Spacey opts for the familiar to end Old Vic’s woes
LONDON (Reuters) – Hollywood actor Kevin Spacey has opted
for the safety of Shakespeare comedies and sure-fire hits in
his attempt to revive the flagging fortunes of London’s Old Vic
Critics have turned on Spacey for what they see as a poor
record at the helm of the famous London venue, and one
questioned whether he should resign after Robert Altman’s
production of Arthur Miller’s “Resurrection Blues” was panned.
News that the Old Vic would remain empty for five months in
2006 further increased pressure on the 46-year-old American.
The Oscar-winning star of “American Beauty” and “The Usual
Suspects” told Reuters last month he intended to stay on as
artistic director. He has committed to 10 years in the job.
“In the Old Vic tradition of celebrating great acting, big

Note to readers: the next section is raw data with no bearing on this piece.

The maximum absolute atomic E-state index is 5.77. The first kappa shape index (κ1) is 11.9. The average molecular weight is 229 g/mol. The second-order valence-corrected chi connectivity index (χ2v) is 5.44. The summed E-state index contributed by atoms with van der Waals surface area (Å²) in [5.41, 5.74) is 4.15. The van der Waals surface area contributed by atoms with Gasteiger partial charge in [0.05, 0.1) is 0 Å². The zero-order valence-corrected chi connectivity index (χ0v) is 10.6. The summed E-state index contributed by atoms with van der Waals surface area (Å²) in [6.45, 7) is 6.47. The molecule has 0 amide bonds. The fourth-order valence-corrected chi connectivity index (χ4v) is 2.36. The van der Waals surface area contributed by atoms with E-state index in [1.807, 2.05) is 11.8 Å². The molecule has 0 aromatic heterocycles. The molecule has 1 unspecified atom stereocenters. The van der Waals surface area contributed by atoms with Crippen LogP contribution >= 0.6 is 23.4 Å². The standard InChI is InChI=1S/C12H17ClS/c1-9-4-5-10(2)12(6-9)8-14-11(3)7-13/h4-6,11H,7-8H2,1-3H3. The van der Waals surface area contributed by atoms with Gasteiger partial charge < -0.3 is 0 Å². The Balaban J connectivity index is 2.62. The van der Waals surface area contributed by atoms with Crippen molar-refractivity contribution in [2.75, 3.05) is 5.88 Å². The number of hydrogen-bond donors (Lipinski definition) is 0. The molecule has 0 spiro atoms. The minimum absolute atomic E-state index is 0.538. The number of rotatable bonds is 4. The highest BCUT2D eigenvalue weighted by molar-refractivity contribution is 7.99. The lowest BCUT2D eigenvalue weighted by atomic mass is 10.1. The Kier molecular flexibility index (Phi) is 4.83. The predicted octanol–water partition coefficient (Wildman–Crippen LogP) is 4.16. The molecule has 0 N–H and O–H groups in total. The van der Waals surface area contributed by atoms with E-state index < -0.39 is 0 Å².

plays and a sense of event we’re proud of the line-up we’ve
assembled for our third season and beyond,” Spacey said in a
statement on Tuesday.
The next season begins with Eugene O’Neill’s “A Moon for
the Misbegotten,” in which Spacey himself will perform.
Early next year the Old Vic will stage two Shakespeare
comedies, “The Taming of the Shrew” and “Twelfth Night,” both
of performed by Propeller, an all-male company.
Then comes a production of “The Entertainer” to mark the
50th anniversary of John Osborne’s play, with British actor
Robert Lindsay as the struggling comedian Archie Rice.
At Christmas, Ian McKellen is set to return as Widow
Twankey in the popular pantomime “Aladdin,” and comedian
Stephen Fry has agreed to write a new version of “Cinderella”
for Christmas, 2007.